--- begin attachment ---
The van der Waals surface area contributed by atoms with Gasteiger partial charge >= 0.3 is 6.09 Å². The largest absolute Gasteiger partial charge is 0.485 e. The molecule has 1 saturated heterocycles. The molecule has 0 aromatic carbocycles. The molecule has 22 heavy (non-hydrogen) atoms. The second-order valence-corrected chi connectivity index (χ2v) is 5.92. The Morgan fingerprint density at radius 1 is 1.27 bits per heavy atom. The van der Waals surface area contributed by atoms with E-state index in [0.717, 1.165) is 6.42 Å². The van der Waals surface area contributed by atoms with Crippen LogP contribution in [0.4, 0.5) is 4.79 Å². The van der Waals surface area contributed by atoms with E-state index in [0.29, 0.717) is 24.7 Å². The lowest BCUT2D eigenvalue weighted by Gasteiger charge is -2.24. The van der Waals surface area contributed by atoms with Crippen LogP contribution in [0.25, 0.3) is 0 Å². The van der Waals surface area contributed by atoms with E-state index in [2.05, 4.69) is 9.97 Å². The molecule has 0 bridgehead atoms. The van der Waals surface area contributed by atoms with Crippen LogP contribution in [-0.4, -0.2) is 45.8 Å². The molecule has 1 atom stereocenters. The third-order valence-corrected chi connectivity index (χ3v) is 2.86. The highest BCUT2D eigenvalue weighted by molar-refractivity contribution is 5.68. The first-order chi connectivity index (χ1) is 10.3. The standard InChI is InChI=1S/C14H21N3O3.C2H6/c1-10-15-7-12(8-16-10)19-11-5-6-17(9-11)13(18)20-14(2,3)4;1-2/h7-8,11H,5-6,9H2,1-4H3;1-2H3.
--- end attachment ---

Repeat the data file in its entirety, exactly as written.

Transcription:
The van der Waals surface area contributed by atoms with Gasteiger partial charge >= 0.3 is 6.09 Å². The largest absolute Gasteiger partial charge is 0.485 e. The molecule has 1 saturated heterocycles. The molecule has 0 aromatic carbocycles. The molecule has 22 heavy (non-hydrogen) atoms. The second-order valence-corrected chi connectivity index (χ2v) is 5.92. The Morgan fingerprint density at radius 1 is 1.27 bits per heavy atom. The van der Waals surface area contributed by atoms with E-state index in [0.717, 1.165) is 6.42 Å². The van der Waals surface area contributed by atoms with Crippen LogP contribution in [0.4, 0.5) is 4.79 Å². The van der Waals surface area contributed by atoms with E-state index in [0.29, 0.717) is 24.7 Å². The lowest BCUT2D eigenvalue weighted by Gasteiger charge is -2.24. The van der Waals surface area contributed by atoms with Crippen LogP contribution in [0.25, 0.3) is 0 Å². The van der Waals surface area contributed by atoms with E-state index in [2.05, 4.69) is 9.97 Å². The molecule has 0 bridgehead atoms. The van der Waals surface area contributed by atoms with Crippen LogP contribution in [-0.4, -0.2) is 45.8 Å². The molecule has 1 atom stereocenters. The third-order valence-corrected chi connectivity index (χ3v) is 2.86. The highest BCUT2D eigenvalue weighted by molar-refractivity contribution is 5.68. The first-order chi connectivity index (χ1) is 10.3. The standard InChI is InChI=1S/C14H21N3O3.C2H6/c1-10-15-7-12(8-16-10)19-11-5-6-17(9-11)13(18)20-14(2,3)4;1-2/h7-8,11H,5-6,9H2,1-4H3;1-2H3.